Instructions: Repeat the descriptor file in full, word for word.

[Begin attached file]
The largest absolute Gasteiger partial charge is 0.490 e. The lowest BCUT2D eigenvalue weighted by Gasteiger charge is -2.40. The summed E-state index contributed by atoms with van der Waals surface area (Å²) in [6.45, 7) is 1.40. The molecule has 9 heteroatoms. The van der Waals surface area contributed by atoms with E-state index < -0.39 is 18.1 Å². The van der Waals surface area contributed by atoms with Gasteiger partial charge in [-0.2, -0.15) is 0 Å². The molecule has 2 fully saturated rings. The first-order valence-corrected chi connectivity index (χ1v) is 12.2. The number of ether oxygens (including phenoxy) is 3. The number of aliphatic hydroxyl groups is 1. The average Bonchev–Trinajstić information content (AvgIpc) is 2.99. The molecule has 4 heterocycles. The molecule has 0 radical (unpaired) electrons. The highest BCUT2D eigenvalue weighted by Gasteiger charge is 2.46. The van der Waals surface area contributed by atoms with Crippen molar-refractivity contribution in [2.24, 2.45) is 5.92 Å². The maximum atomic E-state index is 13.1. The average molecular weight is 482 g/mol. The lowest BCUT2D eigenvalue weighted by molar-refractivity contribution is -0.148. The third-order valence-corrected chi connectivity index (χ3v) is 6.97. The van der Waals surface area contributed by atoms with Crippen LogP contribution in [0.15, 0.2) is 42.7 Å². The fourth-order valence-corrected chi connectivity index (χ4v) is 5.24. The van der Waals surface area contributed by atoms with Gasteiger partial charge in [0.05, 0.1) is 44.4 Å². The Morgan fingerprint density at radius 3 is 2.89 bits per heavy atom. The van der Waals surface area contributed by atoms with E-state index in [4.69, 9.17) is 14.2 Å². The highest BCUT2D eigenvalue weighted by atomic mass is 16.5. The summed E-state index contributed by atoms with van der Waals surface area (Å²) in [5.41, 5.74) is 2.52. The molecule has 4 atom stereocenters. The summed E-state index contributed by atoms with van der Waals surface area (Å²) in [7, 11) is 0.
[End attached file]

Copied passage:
The largest absolute Gasteiger partial charge is 0.490 e. The lowest BCUT2D eigenvalue weighted by Gasteiger charge is -2.40. The summed E-state index contributed by atoms with van der Waals surface area (Å²) in [6.45, 7) is 1.40. The molecule has 9 heteroatoms. The van der Waals surface area contributed by atoms with E-state index < -0.39 is 18.1 Å². The van der Waals surface area contributed by atoms with Gasteiger partial charge in [-0.2, -0.15) is 0 Å². The molecule has 2 fully saturated rings. The first-order valence-corrected chi connectivity index (χ1v) is 12.2. The number of ether oxygens (including phenoxy) is 3. The number of aliphatic hydroxyl groups is 1. The average Bonchev–Trinajstić information content (AvgIpc) is 2.99. The molecule has 4 heterocycles. The molecule has 0 radical (unpaired) electrons. The highest BCUT2D eigenvalue weighted by Gasteiger charge is 2.46. The van der Waals surface area contributed by atoms with Crippen molar-refractivity contribution in [2.24, 2.45) is 5.92 Å². The maximum atomic E-state index is 13.1. The average molecular weight is 482 g/mol. The lowest BCUT2D eigenvalue weighted by molar-refractivity contribution is -0.148. The third-order valence-corrected chi connectivity index (χ3v) is 6.97. The van der Waals surface area contributed by atoms with Crippen LogP contribution in [0.15, 0.2) is 42.7 Å². The fourth-order valence-corrected chi connectivity index (χ4v) is 5.24. The van der Waals surface area contributed by atoms with Gasteiger partial charge in [0.05, 0.1) is 44.4 Å². The Morgan fingerprint density at radius 3 is 2.89 bits per heavy atom. The van der Waals surface area contributed by atoms with E-state index in [4.69, 9.17) is 14.2 Å². The highest BCUT2D eigenvalue weighted by atomic mass is 16.5. The summed E-state index contributed by atoms with van der Waals surface area (Å²) in [5.41, 5.74) is 2.52. The molecule has 4 atom stereocenters. The summed E-state index contributed by atoms with van der Waals surface area (Å²) in [7, 11) is 0.